Cyclosporine versus azathioprine therapy in high-risk idiopathic membranous nephropathy patients: A 3-year prospective study. [2011.03]
There is no consensus regarding the modality of therapy for idiopathic membranous nephropathy (IMN), especially for patients who did not react to treatment with cytotoxic drugs. This study followed prospectively for 3-year IMN patients who did not react to Ponticelli protocol comparing effects of 2-year course of cyclosporine (CsA) with azathioprine (Aza) treatment both with small doses of prednisolone...

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Clinical Trials Related to Azasan (Azathioprine)

LCP-Tacro vs. Azathioprine for the Treatment of Autoimmune Hepatitis [Completed]
An open-label, multi-center, prospective, randomized study to evaluate the efficacy, safety and tolerability of LCP-Tacro tablets given once daily vs. azathioprine, each in combination with prednisone, for the treatment of autoimmune hepatitis (AIH).

Imuran (Azathioprine) Dose-Ranging Study in Crohn's Disease [Terminated]
The purpose of this study is to identify an optimal weight based dose of azathioprine that is safe and effective in the treatment of subjects with active Crohn's disease requiring treatment with corticosteroids, and for maintaining remission in those subjects.

Correlation of Genetic Polymorphism of Azathioprine Metabolizing Enzymes and Correlation to Clinical Adverse Effects [Completed]
Azathioprine (AZA) has long been used in dermatology in treating autoimmune bullous dermatoses and generalized eczematous disorders as well as some photodermatoses. Its metabolic process inside human body and its side effects relies on genetic polymorphism of some enzymes such as thiopurine s-methyltransferase (TPMT) and inosine triphosphate pyrophosphatase gene (ITPA). This study aims to analyze the relative contribution of TMPT and ITPA mutations to the development of toxicity induced by AZA treatment and to detect the correlation of the genetic polymorphism.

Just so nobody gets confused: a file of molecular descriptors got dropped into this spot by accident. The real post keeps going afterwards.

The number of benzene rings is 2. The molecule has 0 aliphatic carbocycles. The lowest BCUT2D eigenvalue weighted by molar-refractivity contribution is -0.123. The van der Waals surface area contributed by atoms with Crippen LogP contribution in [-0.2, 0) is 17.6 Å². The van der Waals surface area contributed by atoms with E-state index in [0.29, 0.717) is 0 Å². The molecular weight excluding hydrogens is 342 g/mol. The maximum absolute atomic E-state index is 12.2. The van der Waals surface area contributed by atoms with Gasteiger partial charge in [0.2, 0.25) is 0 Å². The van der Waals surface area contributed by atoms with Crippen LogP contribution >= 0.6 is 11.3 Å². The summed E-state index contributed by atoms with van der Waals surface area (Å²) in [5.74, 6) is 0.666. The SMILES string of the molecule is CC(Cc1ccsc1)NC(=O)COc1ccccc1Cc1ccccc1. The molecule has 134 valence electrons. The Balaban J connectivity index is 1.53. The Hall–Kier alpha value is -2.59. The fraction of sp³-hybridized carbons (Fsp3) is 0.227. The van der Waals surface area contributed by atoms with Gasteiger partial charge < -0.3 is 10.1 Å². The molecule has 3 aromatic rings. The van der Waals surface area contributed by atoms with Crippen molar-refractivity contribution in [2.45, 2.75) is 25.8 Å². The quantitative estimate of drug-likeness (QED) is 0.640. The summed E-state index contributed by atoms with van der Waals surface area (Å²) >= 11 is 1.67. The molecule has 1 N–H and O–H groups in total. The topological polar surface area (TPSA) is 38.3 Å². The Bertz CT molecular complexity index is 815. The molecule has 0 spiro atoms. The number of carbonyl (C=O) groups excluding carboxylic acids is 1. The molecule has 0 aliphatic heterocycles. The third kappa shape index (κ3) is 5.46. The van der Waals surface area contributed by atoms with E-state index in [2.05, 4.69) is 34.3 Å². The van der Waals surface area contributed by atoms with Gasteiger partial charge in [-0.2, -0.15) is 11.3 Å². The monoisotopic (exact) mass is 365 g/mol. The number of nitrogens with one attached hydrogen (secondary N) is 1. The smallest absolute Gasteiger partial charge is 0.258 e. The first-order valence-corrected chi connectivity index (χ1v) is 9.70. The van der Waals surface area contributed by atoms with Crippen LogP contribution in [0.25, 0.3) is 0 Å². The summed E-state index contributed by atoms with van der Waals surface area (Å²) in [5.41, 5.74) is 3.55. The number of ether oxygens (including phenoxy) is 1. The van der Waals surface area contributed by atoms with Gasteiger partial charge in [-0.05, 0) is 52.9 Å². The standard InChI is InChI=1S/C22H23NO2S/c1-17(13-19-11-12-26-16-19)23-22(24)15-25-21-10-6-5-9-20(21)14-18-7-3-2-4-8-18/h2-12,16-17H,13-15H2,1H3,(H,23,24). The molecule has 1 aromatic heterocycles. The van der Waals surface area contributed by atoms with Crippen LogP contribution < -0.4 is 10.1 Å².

Preventing Postoperative Relapse in Crohn's Disease Patients at Risk: Azathioprine Versus Mesalazine [Completed]
This study aims to compare azathioprine versus mesalazine tablets for the prevention of clinical relapse in postoperative Crohn's disease (CD) patients with moderate or severe endoscopic recurrence.

Azathioprine in the Prevention of Ileal Crohn's Disease Postoperative Recurrence. [Terminated]
The objective of this study is to evaluate if in the prevention of postoperative recurrence of ileal Crohn's disease immediate initiation of azathioprine postoperatively is superior to delayed (6- 12 mths.) introduction of azathioprine upon disease recurrence assessed by endoscopic criteria. The primary endpoint, disease recurrence, encompasses symptomatic and surgical recurrence as well as severe endoscopic lesions at the final, 2 year, assessment.

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Based on a total of 1 ratings/reviews, Azasan has an overall score of 9. The effectiveness score is 10 and the side effect score is 10. The scores are on ten point scale: 10 - best, 1 - worst.

Azasan review by 36 year old male patient

Overall rating:  
Effectiveness:   Highly Effective
Side effects:   No Side Effects
Treatment Info
Condition / reason:   ulcerative colitis
Dosage & duration:   150 mg/d taken 1/d for the period of 10 yr
Other conditions:   none
Other drugs taken:   none
Reported Results
Benefits:   allowed maintained remission of ulcerative colitis for up to five years. did experience some flare ups, but they were short lived and the exception to years of complete remission
Side effects:   none
Comments:   treatment was prescribed as maintainance med for ulcerative colitis. allergies to common maintainance meds prevented use of any 5asa type meds.

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Page last updated: 2013-02-10